Experts say that if Venus does not alter Jupiter’s orbit then Venus could be livable today


Venus is a hellish world with clouds of sulfuric acid, but new research suggests that it was an oasis like the Earth billions of years ago – and it would still be habitable if not for Jupiter.

Jupiter, which is more than 2.5 times the mass of all other planets in the solar system, may have disrupted Venus’s orbit at the point of dramatic changes in climate – then warming up and releasing its water into the atmosphere.

Scientists at the University of California believe that Venus’s orbit may be shorter than that of a circle, but as it migrated to Jupiter, it pushed the planet even closer.

The current orbit of Venus is 0.006, but the team found that it was once 0.3 and ‘more likely that it was habitable then’.

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Venus is a hellish world with clouds of sulfuric acid, but new research suggests it was an Earth-like oasis billions of years ago - and it would be habitable even if not to Jupiter

Venus is a hellish world with clouds of sulfuric acid, but new research suggests it was an Earth-like oasis billions of years ago – and it would be habitable even if not to Jupiter

Previous models have yet to discontinue the dance of Jupiter, some project as it slowly made its way towards the Sun over the course of hundreds of millions of years, Space.com reports.

Others suggested that the giant rod of gas reach directly into the orbit of Mars, making way for its current position.

It has been agreed in the scientific community that the planet, which has a mass of 2.5 times the mass of the combined planets, was able to orbit everything on the solar system as it orbits.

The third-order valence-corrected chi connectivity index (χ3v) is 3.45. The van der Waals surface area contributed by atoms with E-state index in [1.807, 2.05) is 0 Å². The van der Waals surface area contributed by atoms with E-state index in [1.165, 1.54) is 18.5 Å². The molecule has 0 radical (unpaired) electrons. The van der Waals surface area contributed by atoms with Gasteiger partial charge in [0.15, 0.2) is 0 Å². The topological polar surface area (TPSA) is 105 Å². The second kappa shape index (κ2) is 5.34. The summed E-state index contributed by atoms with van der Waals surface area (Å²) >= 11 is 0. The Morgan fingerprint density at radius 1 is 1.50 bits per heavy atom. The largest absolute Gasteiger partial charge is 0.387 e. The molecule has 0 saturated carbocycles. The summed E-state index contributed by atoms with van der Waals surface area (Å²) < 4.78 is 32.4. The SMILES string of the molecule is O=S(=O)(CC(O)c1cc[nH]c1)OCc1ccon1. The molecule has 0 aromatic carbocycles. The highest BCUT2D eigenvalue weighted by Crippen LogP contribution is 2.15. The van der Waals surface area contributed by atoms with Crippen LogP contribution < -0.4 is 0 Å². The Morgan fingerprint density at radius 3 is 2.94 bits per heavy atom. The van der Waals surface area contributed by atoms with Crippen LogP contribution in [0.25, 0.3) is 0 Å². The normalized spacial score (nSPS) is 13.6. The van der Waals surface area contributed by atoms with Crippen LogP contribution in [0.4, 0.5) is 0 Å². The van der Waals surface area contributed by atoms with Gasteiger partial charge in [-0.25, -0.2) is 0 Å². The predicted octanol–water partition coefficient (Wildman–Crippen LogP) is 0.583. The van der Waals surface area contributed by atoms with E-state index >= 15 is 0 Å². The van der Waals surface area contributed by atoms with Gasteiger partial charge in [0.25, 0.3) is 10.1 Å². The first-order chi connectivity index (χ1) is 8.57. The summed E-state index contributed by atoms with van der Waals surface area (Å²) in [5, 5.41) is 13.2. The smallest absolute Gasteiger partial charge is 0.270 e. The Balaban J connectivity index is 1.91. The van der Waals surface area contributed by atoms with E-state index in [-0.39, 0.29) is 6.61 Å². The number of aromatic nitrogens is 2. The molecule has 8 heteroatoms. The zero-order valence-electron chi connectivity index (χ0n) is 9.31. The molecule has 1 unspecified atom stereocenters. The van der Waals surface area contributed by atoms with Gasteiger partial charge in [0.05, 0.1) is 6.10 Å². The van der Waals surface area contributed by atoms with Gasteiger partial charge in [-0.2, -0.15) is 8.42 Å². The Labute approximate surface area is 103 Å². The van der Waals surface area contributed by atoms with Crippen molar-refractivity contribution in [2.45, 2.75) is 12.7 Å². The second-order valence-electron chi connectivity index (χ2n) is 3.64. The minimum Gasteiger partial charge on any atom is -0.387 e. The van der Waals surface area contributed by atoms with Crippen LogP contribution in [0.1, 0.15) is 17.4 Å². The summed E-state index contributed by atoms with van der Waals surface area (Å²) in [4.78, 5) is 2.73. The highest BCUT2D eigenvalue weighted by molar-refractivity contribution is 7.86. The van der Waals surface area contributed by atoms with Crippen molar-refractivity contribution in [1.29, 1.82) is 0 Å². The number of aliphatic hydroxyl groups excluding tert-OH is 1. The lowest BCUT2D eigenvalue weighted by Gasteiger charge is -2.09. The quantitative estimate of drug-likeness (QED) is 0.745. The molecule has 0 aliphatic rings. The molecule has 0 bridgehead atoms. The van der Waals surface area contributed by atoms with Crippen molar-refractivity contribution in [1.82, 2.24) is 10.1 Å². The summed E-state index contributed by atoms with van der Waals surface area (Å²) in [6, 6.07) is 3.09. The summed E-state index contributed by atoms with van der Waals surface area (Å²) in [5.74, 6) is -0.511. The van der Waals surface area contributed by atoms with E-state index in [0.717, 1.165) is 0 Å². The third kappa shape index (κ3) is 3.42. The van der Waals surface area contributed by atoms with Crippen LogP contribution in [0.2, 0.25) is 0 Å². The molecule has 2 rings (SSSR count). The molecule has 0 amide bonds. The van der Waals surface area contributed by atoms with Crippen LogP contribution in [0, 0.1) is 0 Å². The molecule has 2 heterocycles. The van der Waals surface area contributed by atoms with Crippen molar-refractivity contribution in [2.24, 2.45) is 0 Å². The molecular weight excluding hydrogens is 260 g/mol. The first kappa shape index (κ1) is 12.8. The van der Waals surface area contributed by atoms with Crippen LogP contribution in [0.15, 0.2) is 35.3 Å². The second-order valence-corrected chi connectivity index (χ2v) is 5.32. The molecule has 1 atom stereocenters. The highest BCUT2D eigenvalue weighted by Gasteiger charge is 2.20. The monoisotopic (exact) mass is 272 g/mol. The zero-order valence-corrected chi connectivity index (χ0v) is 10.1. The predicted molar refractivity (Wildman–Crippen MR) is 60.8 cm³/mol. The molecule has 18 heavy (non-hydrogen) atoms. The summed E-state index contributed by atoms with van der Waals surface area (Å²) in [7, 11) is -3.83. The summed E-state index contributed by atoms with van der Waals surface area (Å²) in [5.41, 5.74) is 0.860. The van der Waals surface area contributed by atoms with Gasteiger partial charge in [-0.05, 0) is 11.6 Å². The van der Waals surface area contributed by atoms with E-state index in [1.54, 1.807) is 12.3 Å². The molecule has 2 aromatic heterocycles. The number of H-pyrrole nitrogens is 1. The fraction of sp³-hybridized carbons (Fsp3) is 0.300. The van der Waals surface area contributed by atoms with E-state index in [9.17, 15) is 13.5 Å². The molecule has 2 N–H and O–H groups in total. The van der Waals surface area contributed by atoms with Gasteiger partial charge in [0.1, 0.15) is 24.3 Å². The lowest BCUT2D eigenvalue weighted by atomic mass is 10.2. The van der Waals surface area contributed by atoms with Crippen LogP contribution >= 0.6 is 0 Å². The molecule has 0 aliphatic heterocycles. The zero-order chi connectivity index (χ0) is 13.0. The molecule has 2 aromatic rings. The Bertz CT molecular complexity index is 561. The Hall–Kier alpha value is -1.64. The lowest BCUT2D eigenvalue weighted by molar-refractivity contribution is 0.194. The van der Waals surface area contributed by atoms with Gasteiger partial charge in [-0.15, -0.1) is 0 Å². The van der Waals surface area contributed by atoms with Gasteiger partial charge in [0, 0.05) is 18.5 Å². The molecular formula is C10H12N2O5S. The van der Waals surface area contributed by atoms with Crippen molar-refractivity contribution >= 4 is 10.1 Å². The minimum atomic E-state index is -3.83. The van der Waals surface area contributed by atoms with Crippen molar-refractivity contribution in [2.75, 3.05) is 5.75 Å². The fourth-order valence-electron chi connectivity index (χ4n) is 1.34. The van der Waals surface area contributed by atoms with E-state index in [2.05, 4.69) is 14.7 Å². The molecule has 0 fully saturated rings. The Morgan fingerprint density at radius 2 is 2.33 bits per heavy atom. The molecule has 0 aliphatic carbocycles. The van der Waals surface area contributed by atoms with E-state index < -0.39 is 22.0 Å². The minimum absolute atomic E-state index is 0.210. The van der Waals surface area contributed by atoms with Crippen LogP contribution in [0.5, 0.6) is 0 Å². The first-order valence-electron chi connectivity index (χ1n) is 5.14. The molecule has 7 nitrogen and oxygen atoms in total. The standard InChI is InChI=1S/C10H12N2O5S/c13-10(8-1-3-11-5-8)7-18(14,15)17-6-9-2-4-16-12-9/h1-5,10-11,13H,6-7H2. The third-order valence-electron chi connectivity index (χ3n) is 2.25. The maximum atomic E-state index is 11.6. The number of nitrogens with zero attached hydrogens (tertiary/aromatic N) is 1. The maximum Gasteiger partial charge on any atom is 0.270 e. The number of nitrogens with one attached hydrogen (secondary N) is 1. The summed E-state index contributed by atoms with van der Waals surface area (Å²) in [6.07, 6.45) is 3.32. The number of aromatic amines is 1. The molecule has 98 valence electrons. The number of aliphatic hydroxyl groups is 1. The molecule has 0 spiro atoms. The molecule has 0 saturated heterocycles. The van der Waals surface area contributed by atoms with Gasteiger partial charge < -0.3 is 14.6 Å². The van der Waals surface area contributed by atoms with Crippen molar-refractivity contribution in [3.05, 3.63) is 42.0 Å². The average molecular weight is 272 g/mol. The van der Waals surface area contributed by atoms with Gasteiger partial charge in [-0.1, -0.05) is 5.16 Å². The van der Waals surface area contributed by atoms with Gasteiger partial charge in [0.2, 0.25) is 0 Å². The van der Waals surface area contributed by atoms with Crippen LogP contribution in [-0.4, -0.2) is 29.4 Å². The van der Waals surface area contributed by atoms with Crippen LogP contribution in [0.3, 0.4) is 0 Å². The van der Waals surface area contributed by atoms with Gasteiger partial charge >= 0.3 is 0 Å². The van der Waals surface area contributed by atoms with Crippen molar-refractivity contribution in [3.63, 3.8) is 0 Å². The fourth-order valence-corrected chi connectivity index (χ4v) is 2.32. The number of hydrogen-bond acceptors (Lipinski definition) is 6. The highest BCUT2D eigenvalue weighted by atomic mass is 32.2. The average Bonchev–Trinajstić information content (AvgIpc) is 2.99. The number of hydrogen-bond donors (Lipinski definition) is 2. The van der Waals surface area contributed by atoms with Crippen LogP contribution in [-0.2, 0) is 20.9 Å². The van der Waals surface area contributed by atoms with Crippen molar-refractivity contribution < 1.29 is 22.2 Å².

The team at the University of California Riverside (UCR) began the investigation by observing their orbit of Venus, which they noted is ‘almost completely circular.’

Jupiter, which is more than 2.5 times the mass of all other planets in the solar system, may have disrupted Venus's orbit at the point of dramatic change in climate - then warming and cooling and releasing its water into the atmosphere do.

Jupiter, which is more than 2.5 times the mass of all other planets in the solar system, may have disrupted Venus’s orbit at the point of dramatic change in climate – then warming and cooling and releasing its water into the atmosphere do.

Astronomer Stephen Kane said: ‘An interesting thing about today’s Venus is that its orbit is almost spherical.’

‘With this project, I wanted to find out if the classroom has always been spherical and if not, what are its implications?’

For their investigation, the team designed a model that simulated the solar system.

It calculated the location of all the planets at any given time and how they pull each other in different directions.

Scientists measure how much the value of a planet’s orbit is less than 0, which is completely spherical, and 1, which is not spherical.

A number between 0 and 1 is called the eccentricity of the class.

An orbit with an eccentricity of 1 will not even complete an orbit around a star; It will only launch in space, Kane said.